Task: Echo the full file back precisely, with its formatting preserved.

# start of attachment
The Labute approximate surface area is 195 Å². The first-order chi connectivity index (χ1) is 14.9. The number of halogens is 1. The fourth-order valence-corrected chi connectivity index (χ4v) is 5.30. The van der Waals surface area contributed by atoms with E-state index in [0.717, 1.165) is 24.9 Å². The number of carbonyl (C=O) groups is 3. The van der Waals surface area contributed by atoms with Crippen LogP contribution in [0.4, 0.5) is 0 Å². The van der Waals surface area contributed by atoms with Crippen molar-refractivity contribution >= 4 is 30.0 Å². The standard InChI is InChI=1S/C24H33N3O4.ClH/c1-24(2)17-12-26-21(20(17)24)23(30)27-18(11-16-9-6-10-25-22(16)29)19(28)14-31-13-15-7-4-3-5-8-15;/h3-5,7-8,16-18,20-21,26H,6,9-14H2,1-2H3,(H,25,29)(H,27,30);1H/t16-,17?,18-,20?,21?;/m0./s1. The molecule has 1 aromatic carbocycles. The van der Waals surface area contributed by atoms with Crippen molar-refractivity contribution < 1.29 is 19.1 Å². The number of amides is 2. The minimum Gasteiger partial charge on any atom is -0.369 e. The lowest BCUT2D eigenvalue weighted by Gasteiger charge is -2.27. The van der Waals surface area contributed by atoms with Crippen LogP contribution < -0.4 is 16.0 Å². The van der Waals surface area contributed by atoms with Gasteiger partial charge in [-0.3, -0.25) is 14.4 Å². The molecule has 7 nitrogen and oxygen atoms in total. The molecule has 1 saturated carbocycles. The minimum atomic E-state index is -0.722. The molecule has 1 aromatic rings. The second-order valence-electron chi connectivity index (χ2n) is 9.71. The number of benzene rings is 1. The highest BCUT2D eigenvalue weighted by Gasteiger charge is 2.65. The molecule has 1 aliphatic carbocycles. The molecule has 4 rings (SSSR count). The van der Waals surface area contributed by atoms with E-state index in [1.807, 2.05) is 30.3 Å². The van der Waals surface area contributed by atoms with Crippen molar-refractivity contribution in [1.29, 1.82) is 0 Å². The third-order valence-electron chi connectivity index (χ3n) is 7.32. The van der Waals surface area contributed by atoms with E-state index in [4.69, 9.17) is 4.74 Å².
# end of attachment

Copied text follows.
The Labute approximate surface area is 195 Å². The first-order chi connectivity index (χ1) is 14.9. The number of halogens is 1. The fourth-order valence-corrected chi connectivity index (χ4v) is 5.30. The van der Waals surface area contributed by atoms with E-state index in [0.717, 1.165) is 24.9 Å². The number of carbonyl (C=O) groups is 3. The van der Waals surface area contributed by atoms with Crippen LogP contribution in [0.4, 0.5) is 0 Å². The van der Waals surface area contributed by atoms with Crippen molar-refractivity contribution >= 4 is 30.0 Å². The standard InChI is InChI=1S/C24H33N3O4.ClH/c1-24(2)17-12-26-21(20(17)24)23(30)27-18(11-16-9-6-10-25-22(16)29)19(28)14-31-13-15-7-4-3-5-8-15;/h3-5,7-8,16-18,20-21,26H,6,9-14H2,1-2H3,(H,25,29)(H,27,30);1H/t16-,17?,18-,20?,21?;/m0./s1. The molecule has 1 aromatic carbocycles. The van der Waals surface area contributed by atoms with Crippen molar-refractivity contribution < 1.29 is 19.1 Å². The number of amides is 2. The minimum Gasteiger partial charge on any atom is -0.369 e. The lowest BCUT2D eigenvalue weighted by Gasteiger charge is -2.27. The van der Waals surface area contributed by atoms with Crippen LogP contribution < -0.4 is 16.0 Å². The van der Waals surface area contributed by atoms with Gasteiger partial charge in [-0.3, -0.25) is 14.4 Å². The molecule has 7 nitrogen and oxygen atoms in total. The molecule has 1 saturated carbocycles. The minimum atomic E-state index is -0.722. The molecule has 1 aromatic rings. The second-order valence-electron chi connectivity index (χ2n) is 9.71. The number of benzene rings is 1. The highest BCUT2D eigenvalue weighted by Gasteiger charge is 2.65. The molecule has 1 aliphatic carbocycles. The molecule has 4 rings (SSSR count). The van der Waals surface area contributed by atoms with E-state index in [1.807, 2.05) is 30.3 Å². The van der Waals surface area contributed by atoms with Crippen molar-refractivity contribution in [1.29, 1.82) is 0 Å². The third-order valence-electron chi connectivity index (χ3n) is 7.32. The van der Waals surface area contributed by atoms with E-state index in [4.69, 9.17) is 4.74 Å².